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Simple assessment of scattering of the coilgun’s projectiles, or why we cannot build a ball-firing gauss-gun

As gauss-building comes forward, new and new models appear with relatively high initial velocities, I think it’s time to rise the question about accuracy of coilguns. To answer this question one should at first mention the important fact: in contrast to pneumatic and firearms, the projectile in coilguns is moving inside barrel with some gap (i.e. the diameter of the projectile is a bit smaller than one of the barrel). The reason is simple – it is just a way to reduce friction which degrades efficiency of  acceleration (not so large itself).

Let us consider the gap as δ, and its relation to the diameter of projectile d as , and look how these values influence the accuracy of shooting. At first let’s analyze a cylindrical projectile with length of l:

Fig. 1.

The picture shows that the projectile leaving the barrel with deviation angle α has  a gap between his rear end and the barrel, which is calculated as:

f = l ·sin α = D - d ·cos α                                            (1)


Then, considering small α (i.е. cos α ≈1), we easily get


α = arcsin (δ/l)= arcsin {(d/l)}                          (2)


The same situation for spherical projectile (fig .2):


Fig. 2.

Now the trajectory of maximal deviation will be the tangent to the sphere crossing the end of barrel, and deflection angle is:


                            α = arccos {d/(d+2δ)}= arccos {1/(1+2∆)}                             (3)


Let’s find out how the deviation η on distance S is related to α (fig. 3):

Fig. 3.

It is seen that


η = S∙tg(α)                                                                                                         (4)


Inserting equations (1) and (2) for α to (3), one will get according to known trigonometric formulae and assuming <<1:

- for cylindrical projectile:






- for spherical projectile:





As we can see, deviation is proportional to in first case , and to square root of in latter one. As <<1, it is already clear that deviation for the spherical projectile is much larger.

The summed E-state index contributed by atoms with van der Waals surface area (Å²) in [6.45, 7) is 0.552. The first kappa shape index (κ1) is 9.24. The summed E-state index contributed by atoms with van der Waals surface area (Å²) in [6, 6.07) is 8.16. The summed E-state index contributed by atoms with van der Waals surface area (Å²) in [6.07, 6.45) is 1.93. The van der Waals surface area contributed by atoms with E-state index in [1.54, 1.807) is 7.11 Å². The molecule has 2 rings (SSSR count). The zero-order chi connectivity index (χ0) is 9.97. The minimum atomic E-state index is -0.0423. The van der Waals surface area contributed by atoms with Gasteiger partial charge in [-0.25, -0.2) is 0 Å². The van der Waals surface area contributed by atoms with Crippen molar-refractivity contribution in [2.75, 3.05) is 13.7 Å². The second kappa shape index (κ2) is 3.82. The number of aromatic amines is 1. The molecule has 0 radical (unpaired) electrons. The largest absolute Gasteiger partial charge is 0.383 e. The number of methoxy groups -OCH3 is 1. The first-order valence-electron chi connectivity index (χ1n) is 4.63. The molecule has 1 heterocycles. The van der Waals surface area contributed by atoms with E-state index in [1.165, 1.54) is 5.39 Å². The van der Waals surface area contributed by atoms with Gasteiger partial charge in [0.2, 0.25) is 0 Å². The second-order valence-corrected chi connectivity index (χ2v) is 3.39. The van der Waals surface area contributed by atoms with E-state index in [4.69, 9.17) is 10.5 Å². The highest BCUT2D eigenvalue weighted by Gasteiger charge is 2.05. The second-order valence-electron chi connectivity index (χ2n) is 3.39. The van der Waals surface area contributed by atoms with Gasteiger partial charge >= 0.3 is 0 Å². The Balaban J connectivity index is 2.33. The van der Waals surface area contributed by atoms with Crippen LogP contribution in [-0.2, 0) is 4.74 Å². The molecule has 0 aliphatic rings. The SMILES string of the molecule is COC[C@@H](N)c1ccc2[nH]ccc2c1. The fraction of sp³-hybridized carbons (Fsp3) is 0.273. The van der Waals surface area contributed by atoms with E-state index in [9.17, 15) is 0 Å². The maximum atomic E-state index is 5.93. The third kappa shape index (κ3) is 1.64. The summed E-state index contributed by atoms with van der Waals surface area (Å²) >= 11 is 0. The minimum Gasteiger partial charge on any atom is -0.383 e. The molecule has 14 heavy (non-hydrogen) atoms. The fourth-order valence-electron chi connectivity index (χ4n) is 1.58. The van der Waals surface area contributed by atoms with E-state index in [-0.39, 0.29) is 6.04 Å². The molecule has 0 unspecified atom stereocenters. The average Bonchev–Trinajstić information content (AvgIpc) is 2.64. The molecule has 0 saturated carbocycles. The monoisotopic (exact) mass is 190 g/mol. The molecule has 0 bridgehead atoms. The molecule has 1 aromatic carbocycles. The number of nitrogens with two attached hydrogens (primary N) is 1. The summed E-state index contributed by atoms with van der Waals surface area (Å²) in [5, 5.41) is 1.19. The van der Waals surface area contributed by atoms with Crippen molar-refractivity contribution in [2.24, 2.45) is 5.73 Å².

Now let’s do some quantitative estimations:

Suggest, we have 8 mm caliber projectile and gap of 50 microns ( in real amateur coilguns the gap makes 100 microns and more because of many reasons, the main of them - low rigidity and roughness of thin-wall  tubes which the barrels are made of). Then ∆ = 0,00625 and shooting at 10 m we shall have maximum scattering of 1,58 m for spherical projectile!

The cylindrical one with diameter-to-length ratio of 1/3 in the same conditions will give only 2,1 cm deviation.

Of course, these values are only qualitive, as the projectiles must not always fly along the trajectories of maximum deviation depicted earlier, but the tendency is clear - the deviation for cylinder is much smaller than for ball. It is intuitively obvious because elongated cylindrical body plays a role of "stabilizer" preventing projectile from large deviation while leaving a barrel.

It is interesting to compare these speculative assessments to real experiments dedicated to investigations of accuracy  of EM-3 coilgun which are situated here. It this case we have cylindrical projectile of 5.5 mm caliber and d/l ratio of about 0.035, moving inside barrel of 5.9 mm inside diameter. According to (5), we get 2.56 cm deviation on 10 m distance, which perfectly coincides to the experimental results (2.5 cm scattering in single-arrow shooting). Such a precise agreement is of course accidental because we didn't account for many factors (for example flexibility of arrow in this specific case), but it illustrates correctness of the suggested method.


Category: Coilgun calculations | Added by: Eugen (13.01.2016)
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